Repair Strategy: Fierce Intention

When my still-great black Rick Owens shawl-sweater bought in Paris almost a decade ago developed a tear at the seam of one arm, I tried to darn it so no one would notice. My efforts are not that noticeable but not great either; if your eye fell on them you’d think: She tried to repair her sweater and did a kind of crappy job“. So, I say to myself C’est la vie; I’ve got things to do and drape its shawl over it, a simple disguise. Still, I’m thinking that it would be really fun to treat the sweater repair like Kintsugi, and emphasize it boldly. These big, fierce white stitches on black are a fine example. They are beautiful, somewhat reminiscent of porcupine quills. I love the hanging thread like a sentence that trails off…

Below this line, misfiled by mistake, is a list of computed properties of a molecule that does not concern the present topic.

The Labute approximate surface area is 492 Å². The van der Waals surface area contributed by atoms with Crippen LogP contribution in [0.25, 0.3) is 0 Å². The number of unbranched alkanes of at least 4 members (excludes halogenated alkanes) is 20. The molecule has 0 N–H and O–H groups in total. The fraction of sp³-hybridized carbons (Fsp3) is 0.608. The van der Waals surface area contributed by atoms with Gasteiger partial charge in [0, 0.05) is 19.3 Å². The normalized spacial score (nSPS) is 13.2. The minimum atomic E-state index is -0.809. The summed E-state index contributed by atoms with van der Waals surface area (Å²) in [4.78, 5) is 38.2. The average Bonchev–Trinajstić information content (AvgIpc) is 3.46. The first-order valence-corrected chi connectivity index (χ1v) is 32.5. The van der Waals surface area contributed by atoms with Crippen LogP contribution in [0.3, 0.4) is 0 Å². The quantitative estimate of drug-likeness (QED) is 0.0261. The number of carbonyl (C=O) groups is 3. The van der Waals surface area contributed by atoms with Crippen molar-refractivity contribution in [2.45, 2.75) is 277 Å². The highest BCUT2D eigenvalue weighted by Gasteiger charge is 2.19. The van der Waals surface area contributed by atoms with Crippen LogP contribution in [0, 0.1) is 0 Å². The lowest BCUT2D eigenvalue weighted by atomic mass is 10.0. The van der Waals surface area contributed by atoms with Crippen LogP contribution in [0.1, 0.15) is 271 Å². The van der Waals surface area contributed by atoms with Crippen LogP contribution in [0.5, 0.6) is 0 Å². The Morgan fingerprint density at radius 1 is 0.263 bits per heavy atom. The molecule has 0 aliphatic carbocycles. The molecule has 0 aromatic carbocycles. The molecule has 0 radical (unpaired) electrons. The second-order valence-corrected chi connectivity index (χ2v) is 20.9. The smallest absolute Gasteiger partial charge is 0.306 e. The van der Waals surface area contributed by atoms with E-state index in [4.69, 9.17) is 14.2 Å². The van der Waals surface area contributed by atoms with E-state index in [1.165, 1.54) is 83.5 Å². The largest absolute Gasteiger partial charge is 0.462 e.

This strategy works on many flawed things…

…a cat’s cradle of cord transforms a vintage cane chair…

…embroidered spirals are a fine way to disguise stains

Sally Schneider

Sally Schneider

…tin rectangles make graphical repairs..


…a body’s brave scars become artful*…

Roxx/2 Spirit Tattoo

Roxx/2 Spirit Tattoo

The bottom line benefit of fierce intention in repairs is the outing and undoing of shame at what is not perfect. Instead, it celebrates that transformation of the broken or imperfect into something new.


*Bottom image from My Own Markabout mastectomy tattoos.

One Response to Repair Strategy: Fierce Intention

  1. Susan Krebs 10.12.2016 at 4:15pm #

    I so dig this — happens in music too ~
    thank you muchly!

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